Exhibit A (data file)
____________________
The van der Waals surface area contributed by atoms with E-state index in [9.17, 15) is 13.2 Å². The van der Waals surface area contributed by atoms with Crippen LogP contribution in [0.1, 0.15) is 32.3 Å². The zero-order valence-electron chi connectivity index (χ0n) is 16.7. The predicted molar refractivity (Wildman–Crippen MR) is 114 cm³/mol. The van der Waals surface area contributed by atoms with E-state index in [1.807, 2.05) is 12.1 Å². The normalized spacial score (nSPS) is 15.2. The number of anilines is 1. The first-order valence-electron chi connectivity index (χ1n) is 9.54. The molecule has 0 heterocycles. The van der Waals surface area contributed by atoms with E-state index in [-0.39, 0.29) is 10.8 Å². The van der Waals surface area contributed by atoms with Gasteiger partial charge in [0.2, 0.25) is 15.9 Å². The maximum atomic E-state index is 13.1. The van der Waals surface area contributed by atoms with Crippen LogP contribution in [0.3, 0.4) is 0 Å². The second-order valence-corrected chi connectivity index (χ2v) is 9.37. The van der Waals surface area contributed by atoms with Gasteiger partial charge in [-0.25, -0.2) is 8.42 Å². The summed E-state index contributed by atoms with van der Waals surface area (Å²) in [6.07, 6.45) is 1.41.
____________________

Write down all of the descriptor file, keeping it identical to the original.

The van der Waals surface area contributed by atoms with E-state index in [9.17, 15) is 13.2 Å². The van der Waals surface area contributed by atoms with Crippen LogP contribution in [0.1, 0.15) is 32.3 Å². The zero-order valence-electron chi connectivity index (χ0n) is 16.7. The predicted molar refractivity (Wildman–Crippen MR) is 114 cm³/mol. The van der Waals surface area contributed by atoms with E-state index in [1.807, 2.05) is 12.1 Å². The normalized spacial score (nSPS) is 15.2. The number of anilines is 1. The first-order valence-electron chi connectivity index (χ1n) is 9.54. The molecule has 0 heterocycles. The van der Waals surface area contributed by atoms with E-state index in [-0.39, 0.29) is 10.8 Å². The van der Waals surface area contributed by atoms with Gasteiger partial charge in [0.2, 0.25) is 15.9 Å². The maximum atomic E-state index is 13.1. The van der Waals surface area contributed by atoms with Crippen LogP contribution in [0.3, 0.4) is 0 Å². The second-order valence-corrected chi connectivity index (χ2v) is 9.37. The van der Waals surface area contributed by atoms with Gasteiger partial charge in [-0.25, -0.2) is 8.42 Å². The summed E-state index contributed by atoms with van der Waals surface area (Å²) in [6.07, 6.45) is 1.41.